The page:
Technology juggernaut Apple doesn’t offer widespread discounts and its products aren’t MoneySaving, but there is a way to take a bite out of the cost of Apple Macs, iPads and more – up to 10% off the normal price, which could save you up to £200 on the most high-spec product.
Officially, this year-round offer is geared towards university students and teachers, but if you’re neither, you can still be smart and benefit from the discount as the broad eligibility criteria means just about anyone can get this offer (see who it’s for below).
What’s more, until Mon 5 Sep, you can grab an extra bonus to make the deal more fruitful – a pair of Beats headphones that would normally cost £117-£225, when you buy certain products via the Apple for Education* website or in-store.
Up to 10% off Apple products year-round… who’s eligible?
The amount of education discount you’ll be offered depends on what you’re buying and whether you’re a uni student (or the parent of one) or a staff member at an education establishment – even if you work in the office not the classroom.
You can get up to 10% off Mac products and up to 5% off iPads. There isn’t a discount on iPhones but they are eligible for the Beats offer (see below).
We’ve done some number crunching on five examples:
- 13 inch MacBook Pro (non-retina)* (norm £899) – £808.80 for students (10% off), £844.80 for teachers/education workers (6% off).
- 15 inch Macbook Pro 2.5Ghz 512GB* (norm £1,999) – £1,798.80 for students (10%), £1,839.60 for teachers/education workers (8%).
- 11 inch MacBook Air* (norm £749) – £674.40 for students (10%), £704.40 for teachers/education workers (6%).
- 21.5 inch iMac* (norm £899) – £808.80 for students (10%), £844.80 for teachers/education workers (6%).
- 9.7 inch iPad Pro* (norm £499) – £474 for students (5%), £478.80 for teachers/education workers (4%).
How do you get the discount? To order online, go to the Apple for Education* website and select which product you’re interested in. You’ll then be asked to sign up (or log in) to discount scheme Unidays using your uni or education workplace email address for verification. The education discounts should then be automatically applied. If you’re unable to sign up to Unidays or you don’t want to give it your data, you can call Apple on 0800 048 0408 and it’ll verify you with your ID or acceptance letter and you can continue your purchase over the phone.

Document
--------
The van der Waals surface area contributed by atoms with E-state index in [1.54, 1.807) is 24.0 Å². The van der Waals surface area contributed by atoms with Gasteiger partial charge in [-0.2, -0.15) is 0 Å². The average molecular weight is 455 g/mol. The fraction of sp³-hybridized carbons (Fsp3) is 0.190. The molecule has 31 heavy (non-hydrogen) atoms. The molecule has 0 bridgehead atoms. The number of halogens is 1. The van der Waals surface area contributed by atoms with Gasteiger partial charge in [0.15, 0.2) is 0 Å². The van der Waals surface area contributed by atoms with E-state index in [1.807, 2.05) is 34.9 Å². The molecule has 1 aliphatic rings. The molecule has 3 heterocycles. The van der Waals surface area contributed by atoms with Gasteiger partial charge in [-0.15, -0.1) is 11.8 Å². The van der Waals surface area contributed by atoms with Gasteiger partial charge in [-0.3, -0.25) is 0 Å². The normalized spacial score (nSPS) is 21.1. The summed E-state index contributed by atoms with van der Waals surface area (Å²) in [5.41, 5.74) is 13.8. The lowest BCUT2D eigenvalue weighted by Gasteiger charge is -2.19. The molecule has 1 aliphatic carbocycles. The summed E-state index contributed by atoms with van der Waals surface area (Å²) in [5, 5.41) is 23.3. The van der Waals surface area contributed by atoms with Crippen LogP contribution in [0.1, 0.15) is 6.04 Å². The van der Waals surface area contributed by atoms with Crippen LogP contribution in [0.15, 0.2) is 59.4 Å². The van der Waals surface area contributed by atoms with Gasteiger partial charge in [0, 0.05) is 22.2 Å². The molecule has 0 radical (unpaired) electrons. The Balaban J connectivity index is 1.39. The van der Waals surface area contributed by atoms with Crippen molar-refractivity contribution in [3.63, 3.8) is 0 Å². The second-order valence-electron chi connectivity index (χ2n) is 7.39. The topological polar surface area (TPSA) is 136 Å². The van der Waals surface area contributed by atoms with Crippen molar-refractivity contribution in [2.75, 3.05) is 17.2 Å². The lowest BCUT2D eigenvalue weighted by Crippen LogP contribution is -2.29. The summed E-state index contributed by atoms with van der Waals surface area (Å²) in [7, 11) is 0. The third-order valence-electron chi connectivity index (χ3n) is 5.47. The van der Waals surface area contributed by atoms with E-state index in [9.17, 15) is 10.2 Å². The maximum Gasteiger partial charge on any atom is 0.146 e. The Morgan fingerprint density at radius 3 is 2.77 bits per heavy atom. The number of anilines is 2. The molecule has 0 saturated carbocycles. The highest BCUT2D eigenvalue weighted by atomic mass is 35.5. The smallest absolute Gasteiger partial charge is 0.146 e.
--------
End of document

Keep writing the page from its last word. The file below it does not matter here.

Alternatively, go to an Apple Store (find your nearest*) and show your ID card, letter of acceptance or payslip. Parents can also do this on behalf of their child.
‘Free’ Beats headphones when buying a Mac/iPad/iPhone (till Mon 5 Sep)
If you buy certain products through the Apple for Education scheme until Mon 5 Sep, in addition to the discount, you can get Beats wireless headphones, which normally cost £117-£225:
- Buying a MacBook, MacBook Air, MacBook Pro or iMac. You can get a pair of Beats Solo2* wireless headphones. Apple says the RRP is £269.95 but we’ve seen them widely available for £225.
- Buying an iPad Pro, iPhone 6, iPhone 6 Plus, iPhone 6s or iPhone 6s Plus. You can get a pair of Beats PowerBeats2* wireless headphones. Apple says the RRP is £169.95 but we’ve seen them widely available for £117. If you want the Beats Solo2 instead, you can, but you’ll have to pay £100 towards it.
You can only get this offer with the products above (so not the iPad Air or iPad Mini, for example).
How do you get the Beats? Once you’ve selected an eligible Apple product, you’ll then be asked to choose which colour Beats headphones you want (or opt to not receive Beats at all). You’ll then see the RRP price of the Beats has been added to the cost of your Mac, iPad or iPhone – don’t be concerned as this will be deducted once you reach the checkout.
Of course, if you don’t actually want the Beats headphones, you could sell them to make a bigger saving. See our guide on selling or trading in unwanted items.
Not a student, teacher or other education worker?
Provided you know someone who’s studying at uni or working at a school, college or uni, you can in theory get the discount if that person’s willing to go and buy the goods for you. As far as we can see, this isn’t a breach of the terms and conditions. Of course, you’ll have to decide whether it’s morally okay – as this is a scheme designed specifically for people in education.